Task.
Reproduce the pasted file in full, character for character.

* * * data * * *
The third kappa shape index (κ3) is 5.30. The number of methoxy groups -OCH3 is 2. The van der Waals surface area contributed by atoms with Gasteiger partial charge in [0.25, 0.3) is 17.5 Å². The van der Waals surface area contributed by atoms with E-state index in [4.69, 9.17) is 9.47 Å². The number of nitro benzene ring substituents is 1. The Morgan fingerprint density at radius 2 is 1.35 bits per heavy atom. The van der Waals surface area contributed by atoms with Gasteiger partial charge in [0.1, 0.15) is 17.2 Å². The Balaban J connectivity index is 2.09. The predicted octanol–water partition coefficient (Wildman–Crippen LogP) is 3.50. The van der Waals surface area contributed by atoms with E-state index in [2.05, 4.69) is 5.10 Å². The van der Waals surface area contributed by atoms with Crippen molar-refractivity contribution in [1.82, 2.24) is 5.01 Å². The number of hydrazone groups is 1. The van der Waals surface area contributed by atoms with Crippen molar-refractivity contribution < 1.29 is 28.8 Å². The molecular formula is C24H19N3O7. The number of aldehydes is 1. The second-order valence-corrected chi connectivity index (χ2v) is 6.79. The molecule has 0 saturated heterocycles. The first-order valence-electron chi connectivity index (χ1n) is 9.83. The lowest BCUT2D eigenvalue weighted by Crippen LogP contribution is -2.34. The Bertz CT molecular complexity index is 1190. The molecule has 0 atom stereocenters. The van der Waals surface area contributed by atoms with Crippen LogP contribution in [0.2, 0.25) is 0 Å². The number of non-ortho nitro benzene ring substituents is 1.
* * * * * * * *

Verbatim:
The third kappa shape index (κ3) is 5.30. The number of methoxy groups -OCH3 is 2. The van der Waals surface area contributed by atoms with Gasteiger partial charge in [0.25, 0.3) is 17.5 Å². The van der Waals surface area contributed by atoms with E-state index in [4.69, 9.17) is 9.47 Å². The number of nitro benzene ring substituents is 1. The Morgan fingerprint density at radius 2 is 1.35 bits per heavy atom. The van der Waals surface area contributed by atoms with Gasteiger partial charge in [0.1, 0.15) is 17.2 Å². The Balaban J connectivity index is 2.09. The predicted octanol–water partition coefficient (Wildman–Crippen LogP) is 3.50. The van der Waals surface area contributed by atoms with E-state index in [2.05, 4.69) is 5.10 Å². The van der Waals surface area contributed by atoms with Crippen molar-refractivity contribution in [1.82, 2.24) is 5.01 Å². The number of hydrazone groups is 1. The van der Waals surface area contributed by atoms with Crippen molar-refractivity contribution < 1.29 is 28.8 Å². The molecular formula is C24H19N3O7. The number of aldehydes is 1. The second-order valence-corrected chi connectivity index (χ2v) is 6.79. The molecule has 0 saturated heterocycles. The first-order valence-electron chi connectivity index (χ1n) is 9.83. The lowest BCUT2D eigenvalue weighted by Crippen LogP contribution is -2.34. The Bertz CT molecular complexity index is 1190. The molecule has 0 atom stereocenters. The van der Waals surface area contributed by atoms with Crippen LogP contribution in [0.2, 0.25) is 0 Å². The number of non-ortho nitro benzene ring substituents is 1.